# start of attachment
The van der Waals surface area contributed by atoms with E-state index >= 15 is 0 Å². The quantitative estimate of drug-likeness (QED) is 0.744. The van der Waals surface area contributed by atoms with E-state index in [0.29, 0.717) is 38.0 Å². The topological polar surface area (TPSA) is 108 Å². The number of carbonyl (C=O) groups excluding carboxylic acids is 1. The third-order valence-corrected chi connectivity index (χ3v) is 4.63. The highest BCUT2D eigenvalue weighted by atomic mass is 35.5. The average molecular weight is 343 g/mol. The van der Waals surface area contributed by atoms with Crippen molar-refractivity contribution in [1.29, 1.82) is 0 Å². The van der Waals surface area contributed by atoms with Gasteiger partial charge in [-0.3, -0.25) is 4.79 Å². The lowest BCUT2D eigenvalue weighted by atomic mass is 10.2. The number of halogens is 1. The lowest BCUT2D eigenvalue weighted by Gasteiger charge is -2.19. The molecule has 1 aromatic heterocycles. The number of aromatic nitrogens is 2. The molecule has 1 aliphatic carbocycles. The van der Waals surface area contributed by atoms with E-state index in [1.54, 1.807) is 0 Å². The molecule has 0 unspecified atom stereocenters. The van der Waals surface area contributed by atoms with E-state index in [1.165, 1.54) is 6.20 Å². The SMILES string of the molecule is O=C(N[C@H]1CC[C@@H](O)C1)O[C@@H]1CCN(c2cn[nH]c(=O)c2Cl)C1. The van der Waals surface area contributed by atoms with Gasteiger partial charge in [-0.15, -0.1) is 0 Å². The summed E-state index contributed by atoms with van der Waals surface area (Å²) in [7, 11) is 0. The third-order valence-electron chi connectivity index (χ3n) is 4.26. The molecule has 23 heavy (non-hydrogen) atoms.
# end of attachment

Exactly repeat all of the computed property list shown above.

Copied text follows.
The van der Waals surface area contributed by atoms with E-state index >= 15 is 0 Å². The quantitative estimate of drug-likeness (QED) is 0.744. The van der Waals surface area contributed by atoms with E-state index in [0.29, 0.717) is 38.0 Å². The topological polar surface area (TPSA) is 108 Å². The number of carbonyl (C=O) groups excluding carboxylic acids is 1. The third-order valence-corrected chi connectivity index (χ3v) is 4.63. The highest BCUT2D eigenvalue weighted by atomic mass is 35.5. The average molecular weight is 343 g/mol. The van der Waals surface area contributed by atoms with Crippen molar-refractivity contribution in [1.29, 1.82) is 0 Å². The van der Waals surface area contributed by atoms with Gasteiger partial charge in [-0.3, -0.25) is 4.79 Å². The lowest BCUT2D eigenvalue weighted by atomic mass is 10.2. The number of halogens is 1. The lowest BCUT2D eigenvalue weighted by Gasteiger charge is -2.19. The molecule has 1 aromatic heterocycles. The number of aromatic nitrogens is 2. The molecule has 1 aliphatic carbocycles. The van der Waals surface area contributed by atoms with E-state index in [1.54, 1.807) is 0 Å². The molecule has 0 unspecified atom stereocenters. The van der Waals surface area contributed by atoms with E-state index in [1.165, 1.54) is 6.20 Å². The SMILES string of the molecule is O=C(N[C@H]1CC[C@@H](O)C1)O[C@@H]1CCN(c2cn[nH]c(=O)c2Cl)C1. The van der Waals surface area contributed by atoms with Gasteiger partial charge in [-0.15, -0.1) is 0 Å². The summed E-state index contributed by atoms with van der Waals surface area (Å²) in [7, 11) is 0. The third-order valence-electron chi connectivity index (χ3n) is 4.26. The molecule has 23 heavy (non-hydrogen) atoms.